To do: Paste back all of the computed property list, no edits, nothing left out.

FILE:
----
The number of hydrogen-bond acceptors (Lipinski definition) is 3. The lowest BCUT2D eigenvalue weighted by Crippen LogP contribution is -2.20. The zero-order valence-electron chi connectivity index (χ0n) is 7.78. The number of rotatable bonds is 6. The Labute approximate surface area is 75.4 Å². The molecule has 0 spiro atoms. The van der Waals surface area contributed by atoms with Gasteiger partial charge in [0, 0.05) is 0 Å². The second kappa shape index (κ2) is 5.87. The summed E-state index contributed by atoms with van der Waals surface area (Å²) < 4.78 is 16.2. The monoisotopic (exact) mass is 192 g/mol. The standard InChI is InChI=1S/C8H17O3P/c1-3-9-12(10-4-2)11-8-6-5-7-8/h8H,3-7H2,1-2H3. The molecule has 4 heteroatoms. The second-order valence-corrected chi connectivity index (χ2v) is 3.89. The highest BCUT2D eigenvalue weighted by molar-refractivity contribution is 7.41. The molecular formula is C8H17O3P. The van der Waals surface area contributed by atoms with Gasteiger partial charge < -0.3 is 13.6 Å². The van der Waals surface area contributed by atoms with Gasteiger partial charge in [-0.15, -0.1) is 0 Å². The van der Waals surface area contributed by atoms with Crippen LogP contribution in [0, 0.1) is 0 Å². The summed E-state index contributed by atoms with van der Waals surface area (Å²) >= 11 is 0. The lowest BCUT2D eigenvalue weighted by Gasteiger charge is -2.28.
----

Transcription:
The number of hydrogen-bond acceptors (Lipinski definition) is 3. The lowest BCUT2D eigenvalue weighted by Crippen LogP contribution is -2.20. The zero-order valence-electron chi connectivity index (χ0n) is 7.78. The number of rotatable bonds is 6. The Labute approximate surface area is 75.4 Å². The molecule has 0 spiro atoms. The van der Waals surface area contributed by atoms with Gasteiger partial charge in [0, 0.05) is 0 Å². The second kappa shape index (κ2) is 5.87. The summed E-state index contributed by atoms with van der Waals surface area (Å²) < 4.78 is 16.2. The monoisotopic (exact) mass is 192 g/mol. The standard InChI is InChI=1S/C8H17O3P/c1-3-9-12(10-4-2)11-8-6-5-7-8/h8H,3-7H2,1-2H3. The molecule has 4 heteroatoms. The second-order valence-corrected chi connectivity index (χ2v) is 3.89. The highest BCUT2D eigenvalue weighted by molar-refractivity contribution is 7.41. The molecular formula is C8H17O3P. The van der Waals surface area contributed by atoms with Gasteiger partial charge < -0.3 is 13.6 Å². The van der Waals surface area contributed by atoms with Gasteiger partial charge in [-0.15, -0.1) is 0 Å². The van der Waals surface area contributed by atoms with Crippen LogP contribution in [0, 0.1) is 0 Å². The summed E-state index contributed by atoms with van der Waals surface area (Å²) >= 11 is 0. The lowest BCUT2D eigenvalue weighted by Gasteiger charge is -2.28.